3. Putting cash to work (even if just to earn more than bank account interest)
  4. Taking time to plan
  5. Focusing on your health

Looking at Historical Trends

While all client portfolios are tailored to your specific needs, goals, and objectives, in general, your investment portfolios with Ginsler Wealth include more than just traditional stocks and bonds. This diversification has helped insulate your assets from some of the challenges of this year.

However, we still believe that over time, equities should be the highest return contributor to your overall portfolios. What does history say about equity returns following large declines? The table and chart below show that following declines of 25% or more, the S&P 500 (the barometer of the overall U.S. equity market) has historically gone on to post substantial gains.

Chart of S&P Performance Post-25% Declines

Average S&P500 Performance Post -25% Losses

As Ben Carlson says in the article where the above data was reported: “History provides no guarantees for the future, but I do find some level of comfort in knowing that buying stocks when they’re down big like this tends to offer positive outcomes.”

Adjusting the Portfolio and Finding New Strategies

While the data above should provide a level of optimism for equity returns going forward, I do note that the 2022 decline shown in the table above is also the smallest major decline. There certainly could be more pain in the short term. But the current environment has also created opportunities in other areas. These are just a few of the strategies we are either adding to or exploring on your behalf:

  • Actively managed bond portfolios – as interest rates have risen, so too have yields on these portfolios – and we are confident that the managers we utilize are well aware of, and planning for, potential future interest rate increases,
  • Agriculture, infrastructure, and other assets that could perform well in inflationary and/or recessionary environments,
  • Structured Notes that provide dramatic downside protection along with the potential for high interest payments or magnified returns,
  • Cash management opportunities – ways to earn a better return on cash that is sitting in your bank account (see next section).

In finding new strategies, we have spent a significant amount of time reviewing investment opportunities from existing and new managers, exchange-traded-fund providers, and even the banks (see Structured Notes above). We do not make investment decisions lightly. Our due diligence process is detailed, rigorous, and thorough.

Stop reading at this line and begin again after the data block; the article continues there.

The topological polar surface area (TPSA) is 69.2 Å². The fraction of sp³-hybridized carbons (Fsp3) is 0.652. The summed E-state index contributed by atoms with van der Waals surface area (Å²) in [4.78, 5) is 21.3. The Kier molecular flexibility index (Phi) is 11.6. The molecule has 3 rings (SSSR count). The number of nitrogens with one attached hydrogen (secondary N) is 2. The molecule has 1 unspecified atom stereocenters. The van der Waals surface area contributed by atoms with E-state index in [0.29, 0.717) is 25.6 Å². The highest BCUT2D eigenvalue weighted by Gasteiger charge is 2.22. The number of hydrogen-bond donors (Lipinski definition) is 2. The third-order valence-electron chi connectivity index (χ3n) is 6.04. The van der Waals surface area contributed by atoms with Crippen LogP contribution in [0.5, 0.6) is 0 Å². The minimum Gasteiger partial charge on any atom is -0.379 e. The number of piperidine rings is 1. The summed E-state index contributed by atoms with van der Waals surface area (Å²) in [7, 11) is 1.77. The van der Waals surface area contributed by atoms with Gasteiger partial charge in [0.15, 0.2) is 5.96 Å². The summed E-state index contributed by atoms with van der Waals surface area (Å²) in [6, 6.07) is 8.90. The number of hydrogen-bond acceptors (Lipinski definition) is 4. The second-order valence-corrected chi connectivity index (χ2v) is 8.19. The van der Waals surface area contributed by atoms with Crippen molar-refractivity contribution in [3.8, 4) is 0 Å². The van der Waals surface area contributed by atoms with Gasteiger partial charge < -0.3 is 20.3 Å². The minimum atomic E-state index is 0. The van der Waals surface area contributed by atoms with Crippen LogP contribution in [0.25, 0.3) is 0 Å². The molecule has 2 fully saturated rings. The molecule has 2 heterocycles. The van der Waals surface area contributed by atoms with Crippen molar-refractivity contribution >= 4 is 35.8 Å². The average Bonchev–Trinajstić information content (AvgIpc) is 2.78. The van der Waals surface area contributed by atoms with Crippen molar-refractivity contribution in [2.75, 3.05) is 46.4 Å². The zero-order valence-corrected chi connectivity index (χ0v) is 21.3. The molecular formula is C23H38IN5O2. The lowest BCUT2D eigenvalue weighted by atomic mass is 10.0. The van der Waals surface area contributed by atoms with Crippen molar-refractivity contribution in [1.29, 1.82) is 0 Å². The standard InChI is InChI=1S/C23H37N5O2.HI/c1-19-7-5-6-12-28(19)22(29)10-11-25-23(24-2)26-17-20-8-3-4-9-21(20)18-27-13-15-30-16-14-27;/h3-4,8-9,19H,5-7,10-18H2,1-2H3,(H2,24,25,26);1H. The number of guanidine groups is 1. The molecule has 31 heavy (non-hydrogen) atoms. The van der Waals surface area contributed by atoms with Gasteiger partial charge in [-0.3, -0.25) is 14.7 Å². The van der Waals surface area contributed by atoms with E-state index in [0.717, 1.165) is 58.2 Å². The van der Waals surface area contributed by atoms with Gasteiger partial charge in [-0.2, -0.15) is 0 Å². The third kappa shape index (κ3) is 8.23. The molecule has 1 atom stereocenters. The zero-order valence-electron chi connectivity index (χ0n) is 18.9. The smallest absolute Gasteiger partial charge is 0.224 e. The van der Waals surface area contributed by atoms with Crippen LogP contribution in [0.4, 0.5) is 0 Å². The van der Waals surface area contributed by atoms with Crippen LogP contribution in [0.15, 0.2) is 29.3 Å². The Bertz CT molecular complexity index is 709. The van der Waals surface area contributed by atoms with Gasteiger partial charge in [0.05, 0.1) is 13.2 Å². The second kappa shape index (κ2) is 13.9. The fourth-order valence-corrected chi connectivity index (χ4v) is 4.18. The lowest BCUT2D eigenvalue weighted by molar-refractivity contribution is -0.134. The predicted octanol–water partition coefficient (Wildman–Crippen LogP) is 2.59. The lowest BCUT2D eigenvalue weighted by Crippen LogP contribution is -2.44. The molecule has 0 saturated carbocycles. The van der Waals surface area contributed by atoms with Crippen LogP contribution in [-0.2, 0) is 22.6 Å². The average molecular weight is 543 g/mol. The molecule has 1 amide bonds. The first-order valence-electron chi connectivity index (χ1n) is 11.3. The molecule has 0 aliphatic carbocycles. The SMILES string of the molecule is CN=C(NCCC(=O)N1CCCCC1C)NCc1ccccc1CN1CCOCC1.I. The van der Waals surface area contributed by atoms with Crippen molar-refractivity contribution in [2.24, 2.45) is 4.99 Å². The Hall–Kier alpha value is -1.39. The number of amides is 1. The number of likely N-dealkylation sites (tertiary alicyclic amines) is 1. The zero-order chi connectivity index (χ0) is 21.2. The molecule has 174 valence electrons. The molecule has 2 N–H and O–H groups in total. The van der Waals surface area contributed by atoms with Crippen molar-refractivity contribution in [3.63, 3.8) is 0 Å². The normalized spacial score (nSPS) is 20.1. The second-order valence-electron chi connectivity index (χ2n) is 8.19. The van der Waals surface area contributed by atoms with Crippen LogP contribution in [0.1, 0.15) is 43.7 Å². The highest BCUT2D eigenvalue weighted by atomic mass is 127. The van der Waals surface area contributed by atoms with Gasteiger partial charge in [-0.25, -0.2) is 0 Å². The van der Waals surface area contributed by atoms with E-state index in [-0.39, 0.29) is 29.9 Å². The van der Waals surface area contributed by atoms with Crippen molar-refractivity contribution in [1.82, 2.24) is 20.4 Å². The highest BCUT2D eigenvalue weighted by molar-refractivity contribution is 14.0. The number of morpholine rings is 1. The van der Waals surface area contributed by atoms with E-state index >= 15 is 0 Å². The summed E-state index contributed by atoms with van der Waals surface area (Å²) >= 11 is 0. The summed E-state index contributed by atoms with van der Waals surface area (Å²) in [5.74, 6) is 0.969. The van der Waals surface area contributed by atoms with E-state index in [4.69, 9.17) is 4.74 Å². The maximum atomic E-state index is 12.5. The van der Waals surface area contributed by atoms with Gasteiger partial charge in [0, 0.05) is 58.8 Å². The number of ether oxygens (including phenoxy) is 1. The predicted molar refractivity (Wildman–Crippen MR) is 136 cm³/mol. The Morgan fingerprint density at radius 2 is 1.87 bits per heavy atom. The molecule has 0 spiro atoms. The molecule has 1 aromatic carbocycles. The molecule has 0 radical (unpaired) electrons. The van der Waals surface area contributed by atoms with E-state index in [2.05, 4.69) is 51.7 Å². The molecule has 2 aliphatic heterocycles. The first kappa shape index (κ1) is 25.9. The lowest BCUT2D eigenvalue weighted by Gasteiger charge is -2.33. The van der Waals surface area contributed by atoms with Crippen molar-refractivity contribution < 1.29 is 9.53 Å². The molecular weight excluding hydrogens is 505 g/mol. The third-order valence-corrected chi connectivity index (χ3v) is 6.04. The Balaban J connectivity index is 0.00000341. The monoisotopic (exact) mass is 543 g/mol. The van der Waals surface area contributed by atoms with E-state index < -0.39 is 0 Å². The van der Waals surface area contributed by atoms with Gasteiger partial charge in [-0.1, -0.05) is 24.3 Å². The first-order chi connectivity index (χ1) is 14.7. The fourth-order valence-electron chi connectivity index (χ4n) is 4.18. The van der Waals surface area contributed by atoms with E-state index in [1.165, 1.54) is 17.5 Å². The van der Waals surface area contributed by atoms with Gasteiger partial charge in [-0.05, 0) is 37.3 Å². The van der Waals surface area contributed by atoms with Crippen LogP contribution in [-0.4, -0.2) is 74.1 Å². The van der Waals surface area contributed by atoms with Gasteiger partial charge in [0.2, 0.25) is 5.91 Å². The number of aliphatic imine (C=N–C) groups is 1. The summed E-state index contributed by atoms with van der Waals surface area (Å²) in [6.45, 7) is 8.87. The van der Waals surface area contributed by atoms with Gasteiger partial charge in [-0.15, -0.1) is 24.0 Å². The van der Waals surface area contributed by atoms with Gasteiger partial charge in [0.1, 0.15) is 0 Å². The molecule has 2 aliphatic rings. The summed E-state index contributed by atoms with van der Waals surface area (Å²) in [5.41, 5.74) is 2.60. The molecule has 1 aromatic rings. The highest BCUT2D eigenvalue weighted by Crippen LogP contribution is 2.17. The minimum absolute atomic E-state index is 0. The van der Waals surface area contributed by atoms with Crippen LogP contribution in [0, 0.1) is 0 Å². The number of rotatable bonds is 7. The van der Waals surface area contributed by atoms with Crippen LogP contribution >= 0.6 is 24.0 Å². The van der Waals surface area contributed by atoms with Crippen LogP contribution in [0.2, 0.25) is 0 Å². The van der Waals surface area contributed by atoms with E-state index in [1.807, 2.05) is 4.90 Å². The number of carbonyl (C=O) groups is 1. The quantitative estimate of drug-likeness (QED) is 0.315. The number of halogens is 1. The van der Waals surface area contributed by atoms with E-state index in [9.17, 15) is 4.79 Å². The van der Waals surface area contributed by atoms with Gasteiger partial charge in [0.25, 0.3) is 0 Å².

For instance, we recently reviewed all the legal documentation (a few hundred pages!) for a U.S.-based fund that could be a good fit for certain client portfolios. In our review, we believed we had found one very important missing word, the missing needle in the haystack. After inquiring, we received the following (redacted) email back from the manager:

“Ginsler Wealth Team – It turns out you were quite correct, and our hilariously expensive NYC attorneys missed a very important word in the XXX clause.” 

You rely on us to be thorough and thoughtful before investing your money. We take this responsibility very seriously.

Putting Cash to Work

We know some investors are concerned about the current economic environment and have been sitting on cash in their bank accounts. This cash earns next to nothing and, net of inflation, its value is being eroded.

Due to demand from existing and new clients, we have compiled a selection of lower-risk, shorter-term “Cash+” strategies that we believe could provide a higher and potentially more tax-efficient return on dormant cash. The chart below provides a comparison of bank high interest savings account rates versus the target return on the Ginsler Wealth cash management mandate.

Bank Savings Rates vs. GW Cash Strategy

We believe a reasonable portion of the target return above should come in the form of capital gains which are taxed at half the rate of interest income. As a result, the net differential return after taxes, relative to the bank savings accounts, should be even higher than illustrated in the chart above.